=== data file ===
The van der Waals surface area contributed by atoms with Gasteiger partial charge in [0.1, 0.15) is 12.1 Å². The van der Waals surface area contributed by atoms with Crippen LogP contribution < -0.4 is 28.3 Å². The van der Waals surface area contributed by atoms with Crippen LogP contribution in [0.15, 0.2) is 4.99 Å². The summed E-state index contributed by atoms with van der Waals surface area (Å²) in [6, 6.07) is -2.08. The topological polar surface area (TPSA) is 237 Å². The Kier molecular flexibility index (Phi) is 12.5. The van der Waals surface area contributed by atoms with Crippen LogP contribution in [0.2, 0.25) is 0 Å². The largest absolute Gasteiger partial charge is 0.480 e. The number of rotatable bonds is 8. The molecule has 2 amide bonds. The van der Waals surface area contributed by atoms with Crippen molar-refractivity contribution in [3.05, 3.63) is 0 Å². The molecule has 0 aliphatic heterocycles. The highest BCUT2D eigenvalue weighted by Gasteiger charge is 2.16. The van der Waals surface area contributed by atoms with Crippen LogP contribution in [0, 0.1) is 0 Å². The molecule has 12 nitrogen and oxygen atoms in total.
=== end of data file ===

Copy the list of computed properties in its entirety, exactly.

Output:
The van der Waals surface area contributed by atoms with Gasteiger partial charge in [0.1, 0.15) is 12.1 Å². The van der Waals surface area contributed by atoms with Crippen LogP contribution < -0.4 is 28.3 Å². The van der Waals surface area contributed by atoms with Crippen LogP contribution in [0.15, 0.2) is 4.99 Å². The summed E-state index contributed by atoms with van der Waals surface area (Å²) in [6, 6.07) is -2.08. The topological polar surface area (TPSA) is 237 Å². The Kier molecular flexibility index (Phi) is 12.5. The van der Waals surface area contributed by atoms with Crippen LogP contribution in [0.2, 0.25) is 0 Å². The largest absolute Gasteiger partial charge is 0.480 e. The number of rotatable bonds is 8. The molecule has 2 amide bonds. The van der Waals surface area contributed by atoms with Crippen molar-refractivity contribution in [3.05, 3.63) is 0 Å². The molecule has 0 aliphatic heterocycles. The highest BCUT2D eigenvalue weighted by Gasteiger charge is 2.16. The van der Waals surface area contributed by atoms with Crippen LogP contribution in [0, 0.1) is 0 Å². The molecule has 12 nitrogen and oxygen atoms in total.